The global economy isn’t falling apart. The U.S. might be.

December 3, 2012

Just a few months ago, the global economy seemed to be stuck in a precarious state. Huge swaths of the world economy were either slowing down or contracting outright, and it wasn’t at all clear whether global economic policymakers would have enough gas left in their stimulus tanks to stop things from spiraling into a bad place.

But the latest data in a wave of reports on the manufacturing sectors in nations around the world overnight and Monday morning suggest that the world has avoided that fate. The same cannot be said of the United States, however.


China's manufacturing sector expanded in November, helping allay fears of a global downturn. (Aly Song/Reuters)

China’s manufacturing sector expanded in November, with an official manufacturing index rising to 50.6 from 50.2 and an unofficial index from HSBC rising to 50.5, from 49.5. (In those indexes, like all of those cited here, numbers above 50 indicate expansion, and the indexes are based on surveys of purchasing managers at manufacturing firms). Other emerging Asian economies also saw increases, including South Korea, India and Vietnam. 

In Europe, the news was also positive, though positive is a relative concept on a continent where many nations are in recession and a few are in depression. For the 17-nation euro zone as a whole, the manufacturing index rose to 46.8 from 45.7, signaling that the contraction continued but is becoming less severe. Manufacturing indexes from Markit Economics rose in the continent’s industrial powerhouses of Germany and France. Perhaps most promisingly, in Spain, land of more than 25 percent unemployment, the index jumped to 45.3, from 43.5.

Italy was the only disappointment among the large European economies, edging down. Other countries with negative results in their manufacturing indexes include Japan, Indonesia and Russia.

 But put it all together, and the portrait painted by the manufacturing reports is of a world economy that isn’t going off the rails. China’s slowdown over the summer was not, so far at least, the start of any broader economic collapse. Europe’s recession is bad, but major European economies aren’t in free-fall. Mario Draghi, president of the European Central Bank, said in an interview with Europe 1 radio Friday that a euro-zone recovery “would start probably in the second half of 2013.” The new numbers Monday seem to fit that forecast; contraction remains underway for now, but the pace of that contraction is slowing.

This is all good news. One of the major weights that has hung on U.S. companies over the last few months has been a slowing global economy; American exporters have dealt with less actual demand from overseas, as well as fear that the slump could become an all-out global recession.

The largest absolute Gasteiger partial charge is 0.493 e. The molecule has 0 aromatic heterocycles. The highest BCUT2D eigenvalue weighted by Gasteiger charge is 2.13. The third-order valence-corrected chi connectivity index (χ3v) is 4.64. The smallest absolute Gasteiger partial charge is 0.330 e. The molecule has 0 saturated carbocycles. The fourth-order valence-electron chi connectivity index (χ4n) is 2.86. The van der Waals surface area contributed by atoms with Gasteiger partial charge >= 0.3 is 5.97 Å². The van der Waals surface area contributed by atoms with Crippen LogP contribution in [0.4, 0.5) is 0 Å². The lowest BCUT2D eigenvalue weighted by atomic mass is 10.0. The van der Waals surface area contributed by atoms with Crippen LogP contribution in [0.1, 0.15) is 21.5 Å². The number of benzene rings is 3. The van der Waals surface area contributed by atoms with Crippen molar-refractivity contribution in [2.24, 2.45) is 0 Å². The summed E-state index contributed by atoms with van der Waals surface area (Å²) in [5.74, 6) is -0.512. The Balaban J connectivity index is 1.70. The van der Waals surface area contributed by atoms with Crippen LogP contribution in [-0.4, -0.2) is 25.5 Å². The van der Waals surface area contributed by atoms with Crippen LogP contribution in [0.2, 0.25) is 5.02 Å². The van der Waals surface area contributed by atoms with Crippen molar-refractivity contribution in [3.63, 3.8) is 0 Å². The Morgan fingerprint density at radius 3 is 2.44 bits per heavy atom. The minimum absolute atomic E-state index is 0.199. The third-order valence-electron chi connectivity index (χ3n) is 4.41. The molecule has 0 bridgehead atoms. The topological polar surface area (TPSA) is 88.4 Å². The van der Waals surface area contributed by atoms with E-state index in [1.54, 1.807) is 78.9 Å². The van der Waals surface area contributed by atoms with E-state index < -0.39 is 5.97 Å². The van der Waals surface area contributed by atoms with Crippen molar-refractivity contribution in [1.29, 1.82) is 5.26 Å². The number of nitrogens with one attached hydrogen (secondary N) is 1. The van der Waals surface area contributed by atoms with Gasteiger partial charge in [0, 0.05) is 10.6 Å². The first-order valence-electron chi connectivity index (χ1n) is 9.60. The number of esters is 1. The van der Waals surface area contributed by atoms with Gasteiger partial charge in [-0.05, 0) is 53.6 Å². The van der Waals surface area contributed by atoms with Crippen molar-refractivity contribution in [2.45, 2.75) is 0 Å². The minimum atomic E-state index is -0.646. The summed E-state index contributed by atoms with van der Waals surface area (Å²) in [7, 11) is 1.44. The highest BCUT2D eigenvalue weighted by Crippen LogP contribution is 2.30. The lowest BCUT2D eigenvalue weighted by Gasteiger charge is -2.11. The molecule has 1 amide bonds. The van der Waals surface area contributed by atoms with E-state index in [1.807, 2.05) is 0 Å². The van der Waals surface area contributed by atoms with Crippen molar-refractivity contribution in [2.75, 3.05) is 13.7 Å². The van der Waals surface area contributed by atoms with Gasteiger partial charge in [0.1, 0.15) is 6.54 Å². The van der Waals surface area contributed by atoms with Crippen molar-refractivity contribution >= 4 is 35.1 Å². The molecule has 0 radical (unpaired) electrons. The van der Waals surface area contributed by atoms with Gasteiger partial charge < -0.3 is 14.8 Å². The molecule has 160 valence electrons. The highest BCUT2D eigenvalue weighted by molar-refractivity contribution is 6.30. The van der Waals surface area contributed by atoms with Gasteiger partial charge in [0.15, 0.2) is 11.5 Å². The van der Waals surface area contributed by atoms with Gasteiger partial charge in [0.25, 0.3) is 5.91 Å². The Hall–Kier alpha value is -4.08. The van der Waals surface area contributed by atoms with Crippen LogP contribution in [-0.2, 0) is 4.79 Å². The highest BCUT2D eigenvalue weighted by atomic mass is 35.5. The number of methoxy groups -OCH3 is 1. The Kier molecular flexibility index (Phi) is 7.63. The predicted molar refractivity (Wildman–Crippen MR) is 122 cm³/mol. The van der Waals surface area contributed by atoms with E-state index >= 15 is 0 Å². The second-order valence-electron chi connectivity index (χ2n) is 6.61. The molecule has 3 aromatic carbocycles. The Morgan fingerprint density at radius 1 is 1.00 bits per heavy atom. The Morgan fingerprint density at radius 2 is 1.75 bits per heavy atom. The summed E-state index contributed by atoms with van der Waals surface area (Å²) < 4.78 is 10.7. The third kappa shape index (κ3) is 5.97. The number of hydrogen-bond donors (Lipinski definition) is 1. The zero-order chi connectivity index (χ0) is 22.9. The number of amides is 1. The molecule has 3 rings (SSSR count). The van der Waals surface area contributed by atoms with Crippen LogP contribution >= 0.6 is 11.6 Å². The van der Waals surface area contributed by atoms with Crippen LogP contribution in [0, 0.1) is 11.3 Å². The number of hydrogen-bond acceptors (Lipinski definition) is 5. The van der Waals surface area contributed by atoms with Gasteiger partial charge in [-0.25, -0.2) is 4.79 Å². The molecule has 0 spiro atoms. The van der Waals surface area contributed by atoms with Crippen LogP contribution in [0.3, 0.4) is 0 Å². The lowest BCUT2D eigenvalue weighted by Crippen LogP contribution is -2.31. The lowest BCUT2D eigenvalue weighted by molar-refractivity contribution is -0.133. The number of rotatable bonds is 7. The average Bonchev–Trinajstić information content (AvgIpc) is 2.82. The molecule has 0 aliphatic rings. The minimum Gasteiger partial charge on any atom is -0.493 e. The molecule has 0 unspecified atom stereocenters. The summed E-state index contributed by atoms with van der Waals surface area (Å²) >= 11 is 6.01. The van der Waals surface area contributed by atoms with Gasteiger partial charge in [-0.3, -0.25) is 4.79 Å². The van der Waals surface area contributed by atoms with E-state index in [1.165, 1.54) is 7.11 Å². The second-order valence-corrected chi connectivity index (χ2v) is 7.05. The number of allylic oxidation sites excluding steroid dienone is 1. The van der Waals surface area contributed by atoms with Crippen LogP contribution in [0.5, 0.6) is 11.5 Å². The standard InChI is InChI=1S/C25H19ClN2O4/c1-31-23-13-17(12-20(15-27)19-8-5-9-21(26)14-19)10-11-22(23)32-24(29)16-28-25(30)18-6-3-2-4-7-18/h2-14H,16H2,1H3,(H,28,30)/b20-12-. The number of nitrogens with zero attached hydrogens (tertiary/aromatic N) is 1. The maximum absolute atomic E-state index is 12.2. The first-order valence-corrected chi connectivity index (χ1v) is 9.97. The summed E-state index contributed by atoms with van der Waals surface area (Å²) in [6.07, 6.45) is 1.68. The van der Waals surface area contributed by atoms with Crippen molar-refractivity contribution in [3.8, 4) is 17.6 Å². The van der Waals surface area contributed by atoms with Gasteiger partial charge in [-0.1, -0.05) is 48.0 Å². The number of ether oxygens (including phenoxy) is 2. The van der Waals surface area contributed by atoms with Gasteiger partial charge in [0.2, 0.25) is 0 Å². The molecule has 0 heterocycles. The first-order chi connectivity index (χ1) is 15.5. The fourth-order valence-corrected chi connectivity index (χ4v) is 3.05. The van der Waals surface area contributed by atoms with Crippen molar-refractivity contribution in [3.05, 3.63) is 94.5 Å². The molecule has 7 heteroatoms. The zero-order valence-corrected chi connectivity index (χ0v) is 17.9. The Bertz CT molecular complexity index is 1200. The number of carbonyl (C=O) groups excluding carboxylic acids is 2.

The first of those factors remains. While the latest manufacturing numbers represent improvement, they still signal an economic contraction in Europe and weaker growth in emerging Asian economies than everyone had become accustomed to over the last few years.

But it is that second risk that is increasingly off the table. This is a run-of-the-mill recession in Europe, not an all-out economic collapse. The weakness in China and other emerging Asian economies is more a soft patch than an end to two decades of rip-roaring growth. If those trends hold up, then exports to the rest of the world can be a strength for the United States in 2013, rather than a drag.

All of which brings us to the United States. The Institute for Supply Management's purchasing managers' index fell sharply, to 49.5, from 51.7 in October. The details of the number were simply terrible. The actual level of production activity at American factories actually rose, but new orders fell 3.9 percent, which bodes ill for the future. The employment component of the survey fell to its lowest level since September 2009, which is hardly an optimistic sign for the November jobs numbers due out on Friday.

For the last several months, U.S. firms have blamed economic weakness abroad for their own hard times. But the combination of improving manufacturing numbers around the world and weakness in the United States suggests that this is no longer a global story. We have to look inward -- particularly to the uncertainty around the resolution of the fiscal cliff -- to explain what is happening in the U.S. economy.

"The fiscal cliff is the big worry right now," said an unnamed executive of a fabricated metal products company quoted by the ISM in its release. "We will not look toward any type of expansion until this is addressed; if the program that is put in place is more taxes and big spending cuts — which will push us toward recession — forget it."

If current trends hold, the world economy could be supportive of growth in 2013, setting the stage for a good year. Now it's up to Washington not to screw it up.

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